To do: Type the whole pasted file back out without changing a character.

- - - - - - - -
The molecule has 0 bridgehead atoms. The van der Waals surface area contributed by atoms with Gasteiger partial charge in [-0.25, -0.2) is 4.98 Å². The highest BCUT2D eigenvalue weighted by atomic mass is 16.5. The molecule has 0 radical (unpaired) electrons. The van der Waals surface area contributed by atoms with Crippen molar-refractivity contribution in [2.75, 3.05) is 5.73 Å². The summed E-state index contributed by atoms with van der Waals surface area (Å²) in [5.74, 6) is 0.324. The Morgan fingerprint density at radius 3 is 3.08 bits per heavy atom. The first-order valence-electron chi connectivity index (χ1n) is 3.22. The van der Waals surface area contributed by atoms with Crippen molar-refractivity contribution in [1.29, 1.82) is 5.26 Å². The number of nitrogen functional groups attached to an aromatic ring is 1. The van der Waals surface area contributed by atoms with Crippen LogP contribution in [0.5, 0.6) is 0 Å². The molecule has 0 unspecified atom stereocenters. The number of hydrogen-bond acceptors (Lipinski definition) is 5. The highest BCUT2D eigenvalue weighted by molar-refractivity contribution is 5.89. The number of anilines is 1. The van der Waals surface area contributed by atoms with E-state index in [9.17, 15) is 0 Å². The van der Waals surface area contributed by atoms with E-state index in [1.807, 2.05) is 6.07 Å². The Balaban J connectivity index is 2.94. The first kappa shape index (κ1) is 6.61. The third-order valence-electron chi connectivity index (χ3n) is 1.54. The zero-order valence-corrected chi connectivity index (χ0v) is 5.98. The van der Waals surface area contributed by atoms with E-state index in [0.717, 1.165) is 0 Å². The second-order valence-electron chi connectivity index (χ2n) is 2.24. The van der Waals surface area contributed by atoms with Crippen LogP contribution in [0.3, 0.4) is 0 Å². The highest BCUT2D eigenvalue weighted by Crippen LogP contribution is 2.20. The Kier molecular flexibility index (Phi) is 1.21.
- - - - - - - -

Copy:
The molecule has 0 bridgehead atoms. The van der Waals surface area contributed by atoms with Gasteiger partial charge in [-0.25, -0.2) is 4.98 Å². The highest BCUT2D eigenvalue weighted by atomic mass is 16.5. The molecule has 0 radical (unpaired) electrons. The van der Waals surface area contributed by atoms with Crippen molar-refractivity contribution in [2.75, 3.05) is 5.73 Å². The summed E-state index contributed by atoms with van der Waals surface area (Å²) in [5.74, 6) is 0.324. The Morgan fingerprint density at radius 3 is 3.08 bits per heavy atom. The first-order valence-electron chi connectivity index (χ1n) is 3.22. The van der Waals surface area contributed by atoms with Crippen molar-refractivity contribution in [1.29, 1.82) is 5.26 Å². The number of nitrogen functional groups attached to an aromatic ring is 1. The van der Waals surface area contributed by atoms with Crippen LogP contribution in [0.5, 0.6) is 0 Å². The molecule has 0 unspecified atom stereocenters. The number of hydrogen-bond acceptors (Lipinski definition) is 5. The highest BCUT2D eigenvalue weighted by molar-refractivity contribution is 5.89. The number of anilines is 1. The van der Waals surface area contributed by atoms with E-state index in [9.17, 15) is 0 Å². The van der Waals surface area contributed by atoms with E-state index in [1.807, 2.05) is 6.07 Å². The Balaban J connectivity index is 2.94. The first kappa shape index (κ1) is 6.61. The third-order valence-electron chi connectivity index (χ3n) is 1.54. The zero-order valence-corrected chi connectivity index (χ0v) is 5.98. The van der Waals surface area contributed by atoms with E-state index in [0.717, 1.165) is 0 Å². The second-order valence-electron chi connectivity index (χ2n) is 2.24. The van der Waals surface area contributed by atoms with Crippen LogP contribution in [0.3, 0.4) is 0 Å². The highest BCUT2D eigenvalue weighted by Crippen LogP contribution is 2.20. The Kier molecular flexibility index (Phi) is 1.21.